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Conceptions of difference within theories of Social Justice: implications for higher education research

Research output: Contribution to conference - Without ISBN/ISSN Conference paperpeer-review

Publication date2014
<mark>Original language</mark>English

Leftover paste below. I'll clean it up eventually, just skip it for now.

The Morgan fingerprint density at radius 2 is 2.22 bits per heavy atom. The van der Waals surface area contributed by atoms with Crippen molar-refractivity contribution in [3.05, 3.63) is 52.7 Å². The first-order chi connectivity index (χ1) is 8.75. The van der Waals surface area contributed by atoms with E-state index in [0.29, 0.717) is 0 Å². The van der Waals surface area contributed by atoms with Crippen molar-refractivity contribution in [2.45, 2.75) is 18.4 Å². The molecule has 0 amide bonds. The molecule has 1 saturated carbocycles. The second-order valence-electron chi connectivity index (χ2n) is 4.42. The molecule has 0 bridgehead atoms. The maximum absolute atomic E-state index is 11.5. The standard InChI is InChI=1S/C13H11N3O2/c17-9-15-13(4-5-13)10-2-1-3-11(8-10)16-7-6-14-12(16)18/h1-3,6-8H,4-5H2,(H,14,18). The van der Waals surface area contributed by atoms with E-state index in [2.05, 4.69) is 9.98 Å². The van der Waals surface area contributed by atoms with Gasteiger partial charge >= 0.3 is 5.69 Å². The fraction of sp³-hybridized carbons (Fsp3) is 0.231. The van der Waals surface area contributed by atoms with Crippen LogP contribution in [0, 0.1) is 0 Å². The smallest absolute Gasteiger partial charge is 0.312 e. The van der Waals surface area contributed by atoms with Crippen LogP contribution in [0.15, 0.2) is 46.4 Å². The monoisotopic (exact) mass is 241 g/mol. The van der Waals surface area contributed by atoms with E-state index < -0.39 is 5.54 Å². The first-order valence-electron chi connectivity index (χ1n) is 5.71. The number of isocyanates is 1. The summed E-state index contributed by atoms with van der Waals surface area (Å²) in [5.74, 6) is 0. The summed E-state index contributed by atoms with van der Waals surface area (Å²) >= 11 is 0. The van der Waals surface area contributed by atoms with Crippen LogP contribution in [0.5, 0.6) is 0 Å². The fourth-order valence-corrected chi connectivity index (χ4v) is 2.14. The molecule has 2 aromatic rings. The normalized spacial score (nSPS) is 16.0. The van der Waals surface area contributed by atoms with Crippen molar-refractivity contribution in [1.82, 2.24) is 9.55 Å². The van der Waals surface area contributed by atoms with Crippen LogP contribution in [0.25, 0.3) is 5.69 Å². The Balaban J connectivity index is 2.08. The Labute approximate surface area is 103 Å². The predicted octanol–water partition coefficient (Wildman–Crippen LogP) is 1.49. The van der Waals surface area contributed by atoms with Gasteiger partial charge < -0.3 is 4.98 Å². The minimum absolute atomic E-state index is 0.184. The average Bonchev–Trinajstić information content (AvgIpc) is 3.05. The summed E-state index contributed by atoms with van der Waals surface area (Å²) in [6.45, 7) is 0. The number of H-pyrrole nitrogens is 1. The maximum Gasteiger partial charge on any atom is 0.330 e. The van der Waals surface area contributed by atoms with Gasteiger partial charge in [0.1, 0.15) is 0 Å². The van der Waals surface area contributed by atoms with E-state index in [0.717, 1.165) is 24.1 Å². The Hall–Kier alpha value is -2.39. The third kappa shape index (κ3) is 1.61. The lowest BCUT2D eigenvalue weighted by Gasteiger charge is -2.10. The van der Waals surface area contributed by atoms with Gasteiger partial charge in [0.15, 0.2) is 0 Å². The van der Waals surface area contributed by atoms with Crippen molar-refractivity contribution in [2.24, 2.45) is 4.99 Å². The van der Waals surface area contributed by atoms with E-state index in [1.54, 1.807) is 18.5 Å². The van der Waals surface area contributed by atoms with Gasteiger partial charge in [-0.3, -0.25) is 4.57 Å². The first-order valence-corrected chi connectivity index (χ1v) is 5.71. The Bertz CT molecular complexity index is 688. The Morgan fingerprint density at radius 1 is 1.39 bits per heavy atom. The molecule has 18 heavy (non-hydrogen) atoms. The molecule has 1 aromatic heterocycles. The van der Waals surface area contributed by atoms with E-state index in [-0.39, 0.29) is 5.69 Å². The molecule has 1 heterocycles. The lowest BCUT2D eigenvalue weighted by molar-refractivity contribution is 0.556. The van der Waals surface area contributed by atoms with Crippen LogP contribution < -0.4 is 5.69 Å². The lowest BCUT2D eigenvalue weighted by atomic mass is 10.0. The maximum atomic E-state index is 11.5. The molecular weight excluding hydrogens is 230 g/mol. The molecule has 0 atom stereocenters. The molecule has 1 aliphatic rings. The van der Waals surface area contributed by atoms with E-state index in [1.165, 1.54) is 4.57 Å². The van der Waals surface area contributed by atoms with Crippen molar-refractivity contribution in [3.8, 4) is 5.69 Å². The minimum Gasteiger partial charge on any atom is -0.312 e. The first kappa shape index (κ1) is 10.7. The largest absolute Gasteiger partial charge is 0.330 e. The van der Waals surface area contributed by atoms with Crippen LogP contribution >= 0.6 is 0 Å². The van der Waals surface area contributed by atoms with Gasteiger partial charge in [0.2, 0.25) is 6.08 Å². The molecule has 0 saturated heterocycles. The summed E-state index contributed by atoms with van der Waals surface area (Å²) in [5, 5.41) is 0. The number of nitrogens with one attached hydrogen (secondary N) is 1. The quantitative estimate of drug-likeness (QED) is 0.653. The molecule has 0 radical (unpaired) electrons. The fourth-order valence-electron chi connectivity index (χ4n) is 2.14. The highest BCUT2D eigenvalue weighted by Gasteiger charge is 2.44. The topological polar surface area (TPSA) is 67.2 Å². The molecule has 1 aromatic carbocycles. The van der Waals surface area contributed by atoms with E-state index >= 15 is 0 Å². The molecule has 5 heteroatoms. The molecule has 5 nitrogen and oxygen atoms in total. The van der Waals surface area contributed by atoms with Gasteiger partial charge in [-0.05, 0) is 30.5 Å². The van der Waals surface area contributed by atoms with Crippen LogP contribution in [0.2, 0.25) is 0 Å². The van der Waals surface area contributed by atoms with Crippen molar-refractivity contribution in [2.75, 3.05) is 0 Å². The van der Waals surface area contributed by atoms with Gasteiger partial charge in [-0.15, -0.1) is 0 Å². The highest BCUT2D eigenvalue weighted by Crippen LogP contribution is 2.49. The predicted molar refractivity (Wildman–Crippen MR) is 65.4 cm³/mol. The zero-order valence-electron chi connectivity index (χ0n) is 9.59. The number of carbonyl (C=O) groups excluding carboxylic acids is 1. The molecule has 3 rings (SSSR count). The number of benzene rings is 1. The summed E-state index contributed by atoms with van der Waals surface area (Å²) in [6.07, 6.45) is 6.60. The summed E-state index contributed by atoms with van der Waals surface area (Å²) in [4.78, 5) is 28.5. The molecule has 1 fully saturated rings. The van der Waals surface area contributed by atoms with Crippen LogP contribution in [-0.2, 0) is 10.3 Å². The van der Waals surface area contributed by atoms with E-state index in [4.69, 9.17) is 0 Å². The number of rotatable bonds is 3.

In this paper I explore ‘Making a Difference’ within the context of research into higher education and social justice. Part of an ongoing project looking to connect theories of social justice with approaches to social justice research, this paper focuses on both ‘Making a Difference’ and how we understand difference in social justice terms. Key to my argument is that the ways in which one conceptualises a theory of social justice, including the nature of difference, has implications for the ways in which one then approaches research into higher education and social justice. I explore this by contrasting key aspects within the theories of social justice literature – such as between a procedural approach and the capabilities approach, and between a focus on redistrubtion or on recognition. I then consider how the position one adopts in relation to these aspects of social justice can (should?) influence how one researches social justice. My analysis draws upon Saunder’s (2014) think piece, particularly the irony of official, hegemonic calls for higher education research to ‘make a difference’ that are actually grounded in highly standardised notions of what counts as difference. As such, I also take up Saunders’ notion of usefulness; in my case, in terms of a useful contribution to greater social justice.